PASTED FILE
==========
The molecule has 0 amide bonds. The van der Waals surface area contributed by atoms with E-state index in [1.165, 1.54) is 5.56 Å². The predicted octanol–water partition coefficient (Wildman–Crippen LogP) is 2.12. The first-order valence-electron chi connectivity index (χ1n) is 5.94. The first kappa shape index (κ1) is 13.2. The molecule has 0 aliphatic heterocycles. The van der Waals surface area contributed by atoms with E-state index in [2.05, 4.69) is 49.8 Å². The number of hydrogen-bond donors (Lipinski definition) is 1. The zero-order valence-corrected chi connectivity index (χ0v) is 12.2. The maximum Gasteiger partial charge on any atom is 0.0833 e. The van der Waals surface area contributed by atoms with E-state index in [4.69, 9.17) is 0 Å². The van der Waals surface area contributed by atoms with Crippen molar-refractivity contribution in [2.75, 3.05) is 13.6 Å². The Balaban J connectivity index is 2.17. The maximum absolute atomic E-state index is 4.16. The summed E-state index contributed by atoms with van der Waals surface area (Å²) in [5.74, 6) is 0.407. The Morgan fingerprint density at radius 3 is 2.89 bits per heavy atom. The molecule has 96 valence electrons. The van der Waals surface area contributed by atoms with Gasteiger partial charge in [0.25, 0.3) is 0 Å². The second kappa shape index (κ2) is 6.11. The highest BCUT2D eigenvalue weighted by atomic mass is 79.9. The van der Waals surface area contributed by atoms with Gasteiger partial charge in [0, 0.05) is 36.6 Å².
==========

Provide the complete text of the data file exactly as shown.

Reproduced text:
The molecule has 0 amide bonds. The van der Waals surface area contributed by atoms with E-state index in [1.165, 1.54) is 5.56 Å². The predicted octanol–water partition coefficient (Wildman–Crippen LogP) is 2.12. The first-order valence-electron chi connectivity index (χ1n) is 5.94. The first kappa shape index (κ1) is 13.2. The molecule has 0 aliphatic heterocycles. The van der Waals surface area contributed by atoms with E-state index in [2.05, 4.69) is 49.8 Å². The number of hydrogen-bond donors (Lipinski definition) is 1. The zero-order valence-corrected chi connectivity index (χ0v) is 12.2. The maximum Gasteiger partial charge on any atom is 0.0833 e. The van der Waals surface area contributed by atoms with E-state index in [4.69, 9.17) is 0 Å². The van der Waals surface area contributed by atoms with Crippen molar-refractivity contribution in [2.75, 3.05) is 13.6 Å². The Balaban J connectivity index is 2.17. The maximum absolute atomic E-state index is 4.16. The summed E-state index contributed by atoms with van der Waals surface area (Å²) in [5.74, 6) is 0.407. The Morgan fingerprint density at radius 3 is 2.89 bits per heavy atom. The molecule has 96 valence electrons. The van der Waals surface area contributed by atoms with Gasteiger partial charge in [0.25, 0.3) is 0 Å². The second kappa shape index (κ2) is 6.11. The highest BCUT2D eigenvalue weighted by atomic mass is 79.9. The van der Waals surface area contributed by atoms with Gasteiger partial charge in [0, 0.05) is 36.6 Å².